Kenyans swept the top three spots at Chicago for the sixth time.
Shobukhova in total command – women’s race
There was no such flux in the woman's race as Shobukhova methodically pursued her pre-race goal of a sub 2:20 marathon, deviating from her past habit of running conservatively through the half, then attempting to run a negative split over the final 13.1 miles.
"My coach (who is also her husband, Igor Shobukhov) said to run sub-2:20 you have to change your tactics. We decided to go out fast right away," Shobukhova said. Aiming for a first half of 1:09:30, she ran 1:09:25, and still was able to finish faster with the second half only taking 1:08:55.
Women's runner-up Ejegayehu Dibaba of Ethiopia (2:22:09), who was running her first road race ever, was only able to hang with Shobukova through almost 25-K, but her time was still the third fastest ever for a women's debut Marathon.
A calf injury a week before the race concerned Dibaba, but didn't impact her race. Shobukhova, who trained at altitude for the first time prior to Chicago (she had done it twice before the Virgin London Marathon, but never in the Fall), the build up was perfect, aimed at running 2:19. Instead she surprised even herself by breaking her own personal record by nearly two minutes, the Russian women's record for the Marathon, and the second fastest time ever by a woman in Chicago. The time makes her pretty much a lock for a spot on the Russian Olympic team, her primary goal going into the race. For the win Shobokhuva won $140,000 -$100,000 for the win and $40,000 for a sub-2:20. Her time is the fourth fastest of all time, with only Paula Radcliffe's three races times from 2:15:25 to 2:17:42 in front of her. Shobukhova is the third woman to run under 2:20 this year and the 12th ever to do it.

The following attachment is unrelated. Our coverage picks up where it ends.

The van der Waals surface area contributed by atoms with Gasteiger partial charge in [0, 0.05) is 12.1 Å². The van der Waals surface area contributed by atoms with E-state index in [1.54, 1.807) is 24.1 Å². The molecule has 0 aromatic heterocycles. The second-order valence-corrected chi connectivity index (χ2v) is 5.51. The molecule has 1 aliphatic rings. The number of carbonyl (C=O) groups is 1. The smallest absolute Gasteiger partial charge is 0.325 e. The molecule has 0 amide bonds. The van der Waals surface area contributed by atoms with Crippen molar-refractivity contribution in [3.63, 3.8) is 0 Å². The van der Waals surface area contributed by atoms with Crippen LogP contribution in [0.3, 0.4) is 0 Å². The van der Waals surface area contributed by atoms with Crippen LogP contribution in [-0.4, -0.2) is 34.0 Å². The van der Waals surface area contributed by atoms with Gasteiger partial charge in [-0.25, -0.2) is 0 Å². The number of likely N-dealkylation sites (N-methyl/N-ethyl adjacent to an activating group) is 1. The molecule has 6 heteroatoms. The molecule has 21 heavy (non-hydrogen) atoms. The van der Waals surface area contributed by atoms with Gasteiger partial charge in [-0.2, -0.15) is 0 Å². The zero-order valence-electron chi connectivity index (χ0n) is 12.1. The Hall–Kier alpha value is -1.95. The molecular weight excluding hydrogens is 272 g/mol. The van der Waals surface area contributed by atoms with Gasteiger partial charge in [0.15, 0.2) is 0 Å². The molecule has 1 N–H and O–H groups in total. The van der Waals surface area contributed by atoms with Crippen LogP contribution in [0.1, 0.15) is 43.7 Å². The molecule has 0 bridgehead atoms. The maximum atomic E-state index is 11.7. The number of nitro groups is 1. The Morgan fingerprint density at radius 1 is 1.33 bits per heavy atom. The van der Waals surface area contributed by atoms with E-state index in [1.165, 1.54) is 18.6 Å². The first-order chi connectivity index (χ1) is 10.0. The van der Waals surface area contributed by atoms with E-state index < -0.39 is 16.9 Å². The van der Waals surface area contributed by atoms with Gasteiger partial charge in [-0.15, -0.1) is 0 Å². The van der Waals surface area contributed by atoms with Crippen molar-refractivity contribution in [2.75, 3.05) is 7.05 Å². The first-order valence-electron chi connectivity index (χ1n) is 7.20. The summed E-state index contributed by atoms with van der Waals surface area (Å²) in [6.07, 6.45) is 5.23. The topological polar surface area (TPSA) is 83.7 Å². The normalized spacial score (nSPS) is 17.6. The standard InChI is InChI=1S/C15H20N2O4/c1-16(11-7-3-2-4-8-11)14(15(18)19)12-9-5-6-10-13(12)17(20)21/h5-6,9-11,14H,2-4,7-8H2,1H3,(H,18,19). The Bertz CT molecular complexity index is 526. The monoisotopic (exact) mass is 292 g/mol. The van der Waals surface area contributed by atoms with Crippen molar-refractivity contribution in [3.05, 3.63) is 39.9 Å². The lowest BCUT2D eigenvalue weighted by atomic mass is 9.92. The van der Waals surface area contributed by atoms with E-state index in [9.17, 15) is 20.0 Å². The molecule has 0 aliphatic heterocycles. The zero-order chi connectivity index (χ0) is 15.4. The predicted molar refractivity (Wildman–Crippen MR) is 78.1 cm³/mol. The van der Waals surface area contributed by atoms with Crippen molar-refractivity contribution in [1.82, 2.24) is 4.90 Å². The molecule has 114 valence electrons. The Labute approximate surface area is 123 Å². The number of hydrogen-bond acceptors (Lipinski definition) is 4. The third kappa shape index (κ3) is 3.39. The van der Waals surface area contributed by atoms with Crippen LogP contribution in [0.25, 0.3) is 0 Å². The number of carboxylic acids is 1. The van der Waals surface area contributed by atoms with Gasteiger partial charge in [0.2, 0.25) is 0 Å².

A record total of 37,400 runners started the event and the second highest number of finishers were expected, said executive race director Cary Pinkowski at an afternoon press conference before all the runners had completed the course. One runner died during the event, collapsing within 500 yards of the finish, according to race medical director Dr. George Chiampas.
Jim Ferstle for the IAAF